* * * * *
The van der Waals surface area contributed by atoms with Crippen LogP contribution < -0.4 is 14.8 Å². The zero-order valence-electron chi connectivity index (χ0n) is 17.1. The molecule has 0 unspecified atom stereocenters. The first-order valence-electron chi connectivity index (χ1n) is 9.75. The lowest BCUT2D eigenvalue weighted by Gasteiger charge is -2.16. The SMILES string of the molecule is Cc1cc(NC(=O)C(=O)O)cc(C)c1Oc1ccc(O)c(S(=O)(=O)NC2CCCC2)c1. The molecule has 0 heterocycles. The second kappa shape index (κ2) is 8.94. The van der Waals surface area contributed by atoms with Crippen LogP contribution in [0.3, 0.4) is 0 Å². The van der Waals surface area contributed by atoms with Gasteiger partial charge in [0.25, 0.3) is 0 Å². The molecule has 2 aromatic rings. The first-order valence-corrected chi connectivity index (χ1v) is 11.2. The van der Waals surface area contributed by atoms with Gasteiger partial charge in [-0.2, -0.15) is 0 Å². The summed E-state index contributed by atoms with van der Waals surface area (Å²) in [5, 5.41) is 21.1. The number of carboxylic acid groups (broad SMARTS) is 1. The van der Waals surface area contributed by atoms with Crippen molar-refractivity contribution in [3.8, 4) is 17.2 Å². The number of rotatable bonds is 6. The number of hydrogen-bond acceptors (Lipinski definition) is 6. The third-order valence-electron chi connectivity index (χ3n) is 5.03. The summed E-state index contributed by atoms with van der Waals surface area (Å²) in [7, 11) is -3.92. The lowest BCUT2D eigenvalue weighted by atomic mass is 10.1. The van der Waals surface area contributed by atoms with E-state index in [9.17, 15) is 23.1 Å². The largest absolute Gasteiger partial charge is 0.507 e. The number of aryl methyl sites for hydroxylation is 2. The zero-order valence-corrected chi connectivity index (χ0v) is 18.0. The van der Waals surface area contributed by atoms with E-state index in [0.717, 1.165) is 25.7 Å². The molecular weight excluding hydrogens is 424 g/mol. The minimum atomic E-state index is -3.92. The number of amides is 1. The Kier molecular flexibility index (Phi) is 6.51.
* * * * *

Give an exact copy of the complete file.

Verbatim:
The van der Waals surface area contributed by atoms with Crippen LogP contribution < -0.4 is 14.8 Å². The zero-order valence-electron chi connectivity index (χ0n) is 17.1. The molecule has 0 unspecified atom stereocenters. The first-order valence-electron chi connectivity index (χ1n) is 9.75. The lowest BCUT2D eigenvalue weighted by Gasteiger charge is -2.16. The SMILES string of the molecule is Cc1cc(NC(=O)C(=O)O)cc(C)c1Oc1ccc(O)c(S(=O)(=O)NC2CCCC2)c1. The molecule has 0 heterocycles. The second kappa shape index (κ2) is 8.94. The van der Waals surface area contributed by atoms with Crippen LogP contribution in [0.3, 0.4) is 0 Å². The van der Waals surface area contributed by atoms with Gasteiger partial charge in [0.25, 0.3) is 0 Å². The molecule has 2 aromatic rings. The first-order valence-corrected chi connectivity index (χ1v) is 11.2. The van der Waals surface area contributed by atoms with Gasteiger partial charge in [-0.2, -0.15) is 0 Å². The summed E-state index contributed by atoms with van der Waals surface area (Å²) in [5, 5.41) is 21.1. The number of carboxylic acid groups (broad SMARTS) is 1. The van der Waals surface area contributed by atoms with Crippen molar-refractivity contribution in [3.8, 4) is 17.2 Å². The number of rotatable bonds is 6. The number of hydrogen-bond acceptors (Lipinski definition) is 6. The third-order valence-electron chi connectivity index (χ3n) is 5.03. The summed E-state index contributed by atoms with van der Waals surface area (Å²) in [7, 11) is -3.92. The lowest BCUT2D eigenvalue weighted by atomic mass is 10.1. The van der Waals surface area contributed by atoms with E-state index in [9.17, 15) is 23.1 Å². The largest absolute Gasteiger partial charge is 0.507 e. The number of aryl methyl sites for hydroxylation is 2. The zero-order valence-corrected chi connectivity index (χ0v) is 18.0. The van der Waals surface area contributed by atoms with E-state index in [0.717, 1.165) is 25.7 Å². The molecular weight excluding hydrogens is 424 g/mol. The minimum atomic E-state index is -3.92. The number of amides is 1. The Kier molecular flexibility index (Phi) is 6.51.